Roots Black Roots: Willie Dixon

“The blues is the roots; everything else is the fruits.“ (Willie Dixon)

For us on the Epic Metal Blog, there is no question that every decent person has to speak out against racism – fortunately, the same also applies to the vast majority of our readers, who repeatedly express themselves in this regard, in comments, in private messages or on the occasion of concerts (like last Saturday, which made us very happy).

The fact that racism definitely has absolutely no place in our scene becomes clear not least when you consider the roots of our music. Without blues there is no rock’n’roll. Without rock’n’roll no hard rock. Without hard rock no metal. It should be common knowledge that blues and rock’n’roll were originally genres created by Afro-Americans. Anyone listening to a metal record today should always keep in mind that they owe this gift to pioneers like Robert Johnson, Muddy Waters and Chuck Berry. Or strong women like Ma Rainey, Koko Taylor and Etta James.

One man who deserves the label of founding father in every sense of the word is Willie Dixon (1915-1992). Some of you may not know this name, but I’m sure many of you know some legendary songs Willie composed. Here is a small selection:

“Back Door Man“ – covered by The Doors, among others.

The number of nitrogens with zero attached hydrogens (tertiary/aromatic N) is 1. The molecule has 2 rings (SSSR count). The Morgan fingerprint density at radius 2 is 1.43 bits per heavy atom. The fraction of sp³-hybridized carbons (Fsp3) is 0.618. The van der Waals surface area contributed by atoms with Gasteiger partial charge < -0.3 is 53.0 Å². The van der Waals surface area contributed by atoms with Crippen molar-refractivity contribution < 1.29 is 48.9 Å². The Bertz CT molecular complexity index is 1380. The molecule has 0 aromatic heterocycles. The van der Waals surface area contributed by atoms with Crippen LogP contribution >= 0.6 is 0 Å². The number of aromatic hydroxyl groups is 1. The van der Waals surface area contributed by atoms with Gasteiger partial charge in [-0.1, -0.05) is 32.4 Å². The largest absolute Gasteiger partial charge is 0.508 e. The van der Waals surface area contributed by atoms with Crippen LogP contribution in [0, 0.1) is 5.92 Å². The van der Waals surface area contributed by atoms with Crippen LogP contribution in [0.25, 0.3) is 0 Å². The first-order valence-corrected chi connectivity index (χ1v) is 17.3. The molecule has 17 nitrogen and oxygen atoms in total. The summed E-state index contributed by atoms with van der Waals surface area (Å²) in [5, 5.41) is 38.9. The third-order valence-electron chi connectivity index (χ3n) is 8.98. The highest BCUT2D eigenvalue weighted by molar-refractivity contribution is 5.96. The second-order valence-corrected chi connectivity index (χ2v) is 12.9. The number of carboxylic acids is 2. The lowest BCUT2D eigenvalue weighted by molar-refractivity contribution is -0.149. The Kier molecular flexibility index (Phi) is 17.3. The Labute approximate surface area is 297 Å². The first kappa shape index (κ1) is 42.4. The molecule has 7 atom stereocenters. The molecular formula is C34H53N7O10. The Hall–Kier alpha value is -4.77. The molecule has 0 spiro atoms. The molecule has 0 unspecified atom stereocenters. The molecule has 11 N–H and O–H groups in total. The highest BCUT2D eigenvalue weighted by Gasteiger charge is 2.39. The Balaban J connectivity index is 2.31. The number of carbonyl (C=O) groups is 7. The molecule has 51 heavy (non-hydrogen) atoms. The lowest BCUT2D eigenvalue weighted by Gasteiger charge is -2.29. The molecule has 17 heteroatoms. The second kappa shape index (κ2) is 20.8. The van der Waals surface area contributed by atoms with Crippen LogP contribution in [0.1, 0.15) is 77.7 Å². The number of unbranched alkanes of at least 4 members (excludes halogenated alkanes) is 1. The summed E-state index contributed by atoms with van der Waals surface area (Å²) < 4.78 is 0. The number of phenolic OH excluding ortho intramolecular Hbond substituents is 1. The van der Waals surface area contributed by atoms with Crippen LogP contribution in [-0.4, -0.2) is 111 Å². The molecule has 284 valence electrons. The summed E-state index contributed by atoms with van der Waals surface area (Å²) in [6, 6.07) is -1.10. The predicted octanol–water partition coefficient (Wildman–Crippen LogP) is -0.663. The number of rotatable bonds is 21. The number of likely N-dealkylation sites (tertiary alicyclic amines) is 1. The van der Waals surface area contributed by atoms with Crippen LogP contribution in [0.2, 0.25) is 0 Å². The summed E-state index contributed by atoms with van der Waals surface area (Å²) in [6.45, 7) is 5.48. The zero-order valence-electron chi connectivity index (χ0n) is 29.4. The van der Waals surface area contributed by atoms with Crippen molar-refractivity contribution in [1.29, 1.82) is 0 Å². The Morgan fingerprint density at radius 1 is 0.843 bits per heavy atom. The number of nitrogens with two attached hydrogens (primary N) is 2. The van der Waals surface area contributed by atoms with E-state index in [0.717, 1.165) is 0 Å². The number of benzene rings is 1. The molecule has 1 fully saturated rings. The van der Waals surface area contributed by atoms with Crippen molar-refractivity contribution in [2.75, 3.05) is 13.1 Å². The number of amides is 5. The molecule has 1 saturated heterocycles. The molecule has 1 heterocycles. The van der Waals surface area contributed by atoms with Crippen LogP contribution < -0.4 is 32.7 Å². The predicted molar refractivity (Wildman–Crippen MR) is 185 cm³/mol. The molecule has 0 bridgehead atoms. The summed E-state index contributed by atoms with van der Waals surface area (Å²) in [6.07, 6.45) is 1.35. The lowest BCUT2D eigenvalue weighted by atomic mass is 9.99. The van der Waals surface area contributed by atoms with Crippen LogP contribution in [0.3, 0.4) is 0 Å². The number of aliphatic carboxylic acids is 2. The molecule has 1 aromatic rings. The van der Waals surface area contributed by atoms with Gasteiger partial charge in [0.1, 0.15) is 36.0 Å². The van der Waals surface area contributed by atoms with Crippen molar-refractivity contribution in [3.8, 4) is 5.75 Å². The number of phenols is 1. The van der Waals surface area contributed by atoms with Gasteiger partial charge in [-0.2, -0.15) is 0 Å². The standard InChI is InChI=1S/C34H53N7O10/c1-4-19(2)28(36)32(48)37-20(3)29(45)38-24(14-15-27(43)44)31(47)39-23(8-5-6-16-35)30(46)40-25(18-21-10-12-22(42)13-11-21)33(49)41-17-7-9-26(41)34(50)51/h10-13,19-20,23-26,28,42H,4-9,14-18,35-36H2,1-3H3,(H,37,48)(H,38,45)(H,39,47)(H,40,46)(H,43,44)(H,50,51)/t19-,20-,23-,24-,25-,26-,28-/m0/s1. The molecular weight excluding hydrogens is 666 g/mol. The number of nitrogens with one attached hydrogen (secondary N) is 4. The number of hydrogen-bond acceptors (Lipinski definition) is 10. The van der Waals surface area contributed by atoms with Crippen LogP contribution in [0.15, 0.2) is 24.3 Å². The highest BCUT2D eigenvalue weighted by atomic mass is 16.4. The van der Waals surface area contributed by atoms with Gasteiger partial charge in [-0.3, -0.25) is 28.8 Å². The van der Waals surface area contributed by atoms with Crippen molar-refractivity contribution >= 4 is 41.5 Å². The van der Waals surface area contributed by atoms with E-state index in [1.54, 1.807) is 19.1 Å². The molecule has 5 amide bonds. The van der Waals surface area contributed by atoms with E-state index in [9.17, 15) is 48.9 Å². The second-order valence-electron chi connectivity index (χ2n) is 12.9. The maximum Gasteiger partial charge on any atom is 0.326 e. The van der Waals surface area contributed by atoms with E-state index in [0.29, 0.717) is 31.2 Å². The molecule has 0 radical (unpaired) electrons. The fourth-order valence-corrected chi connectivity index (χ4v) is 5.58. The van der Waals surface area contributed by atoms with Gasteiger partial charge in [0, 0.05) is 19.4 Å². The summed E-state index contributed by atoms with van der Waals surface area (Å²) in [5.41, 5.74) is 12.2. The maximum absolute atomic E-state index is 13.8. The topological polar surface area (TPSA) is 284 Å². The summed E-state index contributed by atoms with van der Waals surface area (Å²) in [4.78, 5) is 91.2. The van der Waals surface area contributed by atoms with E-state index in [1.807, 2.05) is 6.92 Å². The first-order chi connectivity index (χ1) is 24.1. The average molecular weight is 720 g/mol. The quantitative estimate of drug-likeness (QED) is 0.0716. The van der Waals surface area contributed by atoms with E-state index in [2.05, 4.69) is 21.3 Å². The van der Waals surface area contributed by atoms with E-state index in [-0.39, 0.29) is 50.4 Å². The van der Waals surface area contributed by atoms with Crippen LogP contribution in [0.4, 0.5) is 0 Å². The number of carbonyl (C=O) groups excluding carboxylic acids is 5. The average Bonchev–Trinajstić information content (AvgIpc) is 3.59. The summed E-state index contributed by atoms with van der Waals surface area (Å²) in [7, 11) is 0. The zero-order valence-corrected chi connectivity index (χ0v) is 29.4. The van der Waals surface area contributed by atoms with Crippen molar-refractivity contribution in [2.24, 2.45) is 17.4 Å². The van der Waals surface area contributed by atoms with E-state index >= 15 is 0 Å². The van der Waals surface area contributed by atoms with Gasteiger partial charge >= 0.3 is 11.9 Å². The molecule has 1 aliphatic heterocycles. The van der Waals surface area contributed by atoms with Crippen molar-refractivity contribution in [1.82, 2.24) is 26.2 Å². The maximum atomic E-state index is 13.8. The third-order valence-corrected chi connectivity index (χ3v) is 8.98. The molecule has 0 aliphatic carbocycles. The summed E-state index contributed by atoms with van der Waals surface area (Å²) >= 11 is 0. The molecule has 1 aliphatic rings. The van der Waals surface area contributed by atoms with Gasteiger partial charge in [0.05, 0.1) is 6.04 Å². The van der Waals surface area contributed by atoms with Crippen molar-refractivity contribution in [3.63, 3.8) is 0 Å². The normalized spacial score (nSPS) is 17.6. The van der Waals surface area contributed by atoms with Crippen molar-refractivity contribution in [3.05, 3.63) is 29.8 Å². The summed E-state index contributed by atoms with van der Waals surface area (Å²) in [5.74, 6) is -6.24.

“Bring It On Home“ – covered by Led Zeppelin, among others.
“Evil“ – covered by Gary Moore, among others.
“Hoochie Coochie Man“ – covered by Motörhead, among others.
“I Ain’t Superstitious“ – covered by Megadeth, among others.
“It Don’t Make Sense (You Can’t Make Peace)“ – covered by Styx, among others.
“I Want to Be Loved“ – covered by The Rolling Stones, among others.
“I’m Ready“ – covered by Aerosmith, among others.
“Mellow Down Easy“ – covered by ZZ Top, among others.
“Spoonful“ – covered by Eric Clapton, Grateful Dead and The Who, among others.

This list is almost endless – and shows that Willie Dixon was an extremely important source of inspiration for numerous artists whose records are probably in many of your racks. But Willie himself was also able to interpret his tunes excellently – here I recommend the programmatically titled album I Am The Blues (1970) to anyone who wants to enjoy the roots of their favourite music. After that, at the latest, you will know that this gifted songwriter, singer and bassist is completely deservedly a member of the Blues Hall of Fame, the Rock and Roll Hall of Fame and the Songwriters Hall of Fame. A man who changed the music world and made the world a better place for many. No matter what skin colour they have. Fortunately, music is universal.

Veröffentlicht unter Roots.

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